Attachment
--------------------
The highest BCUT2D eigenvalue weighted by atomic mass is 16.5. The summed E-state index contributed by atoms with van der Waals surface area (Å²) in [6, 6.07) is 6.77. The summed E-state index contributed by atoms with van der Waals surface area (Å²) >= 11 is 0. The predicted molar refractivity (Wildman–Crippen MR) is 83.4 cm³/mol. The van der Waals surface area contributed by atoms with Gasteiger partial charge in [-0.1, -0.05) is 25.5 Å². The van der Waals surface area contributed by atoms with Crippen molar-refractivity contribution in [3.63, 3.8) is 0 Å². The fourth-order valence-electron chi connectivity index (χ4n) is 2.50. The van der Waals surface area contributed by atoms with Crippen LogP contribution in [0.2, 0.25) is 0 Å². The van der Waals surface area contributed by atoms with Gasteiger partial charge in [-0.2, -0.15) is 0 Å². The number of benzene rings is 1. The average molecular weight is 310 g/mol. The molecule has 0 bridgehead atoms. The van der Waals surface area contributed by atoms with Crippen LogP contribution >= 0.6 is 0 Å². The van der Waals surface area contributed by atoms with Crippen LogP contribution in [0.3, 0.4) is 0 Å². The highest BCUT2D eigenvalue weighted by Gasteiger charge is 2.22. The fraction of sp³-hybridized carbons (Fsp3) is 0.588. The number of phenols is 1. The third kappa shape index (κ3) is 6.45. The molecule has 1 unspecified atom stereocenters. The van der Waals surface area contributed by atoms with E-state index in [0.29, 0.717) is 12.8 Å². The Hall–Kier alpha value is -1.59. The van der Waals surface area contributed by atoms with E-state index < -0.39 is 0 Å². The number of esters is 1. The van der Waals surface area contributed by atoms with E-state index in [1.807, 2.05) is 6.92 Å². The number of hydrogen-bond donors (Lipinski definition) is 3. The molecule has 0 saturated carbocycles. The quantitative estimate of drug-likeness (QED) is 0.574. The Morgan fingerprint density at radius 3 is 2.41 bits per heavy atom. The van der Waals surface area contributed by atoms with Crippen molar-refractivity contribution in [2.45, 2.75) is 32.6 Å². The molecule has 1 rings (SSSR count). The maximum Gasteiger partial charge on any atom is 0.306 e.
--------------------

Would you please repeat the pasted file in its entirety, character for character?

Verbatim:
The highest BCUT2D eigenvalue weighted by atomic mass is 16.5. The summed E-state index contributed by atoms with van der Waals surface area (Å²) in [6, 6.07) is 6.77. The summed E-state index contributed by atoms with van der Waals surface area (Å²) >= 11 is 0. The predicted molar refractivity (Wildman–Crippen MR) is 83.4 cm³/mol. The van der Waals surface area contributed by atoms with Gasteiger partial charge in [-0.1, -0.05) is 25.5 Å². The van der Waals surface area contributed by atoms with Crippen molar-refractivity contribution in [3.63, 3.8) is 0 Å². The fourth-order valence-electron chi connectivity index (χ4n) is 2.50. The van der Waals surface area contributed by atoms with Crippen LogP contribution in [0.2, 0.25) is 0 Å². The van der Waals surface area contributed by atoms with Gasteiger partial charge in [-0.2, -0.15) is 0 Å². The number of benzene rings is 1. The average molecular weight is 310 g/mol. The molecule has 0 bridgehead atoms. The van der Waals surface area contributed by atoms with Crippen LogP contribution >= 0.6 is 0 Å². The van der Waals surface area contributed by atoms with Crippen LogP contribution in [0.3, 0.4) is 0 Å². The highest BCUT2D eigenvalue weighted by Gasteiger charge is 2.22. The fraction of sp³-hybridized carbons (Fsp3) is 0.588. The number of phenols is 1. The third kappa shape index (κ3) is 6.45. The molecule has 1 unspecified atom stereocenters. The van der Waals surface area contributed by atoms with E-state index in [0.29, 0.717) is 12.8 Å². The Hall–Kier alpha value is -1.59. The van der Waals surface area contributed by atoms with E-state index < -0.39 is 0 Å². The number of esters is 1. The van der Waals surface area contributed by atoms with E-state index in [1.807, 2.05) is 6.92 Å². The number of hydrogen-bond donors (Lipinski definition) is 3. The molecule has 0 saturated carbocycles. The quantitative estimate of drug-likeness (QED) is 0.574. The Morgan fingerprint density at radius 3 is 2.41 bits per heavy atom. The van der Waals surface area contributed by atoms with Crippen molar-refractivity contribution in [2.45, 2.75) is 32.6 Å². The molecule has 1 rings (SSSR count). The maximum Gasteiger partial charge on any atom is 0.306 e.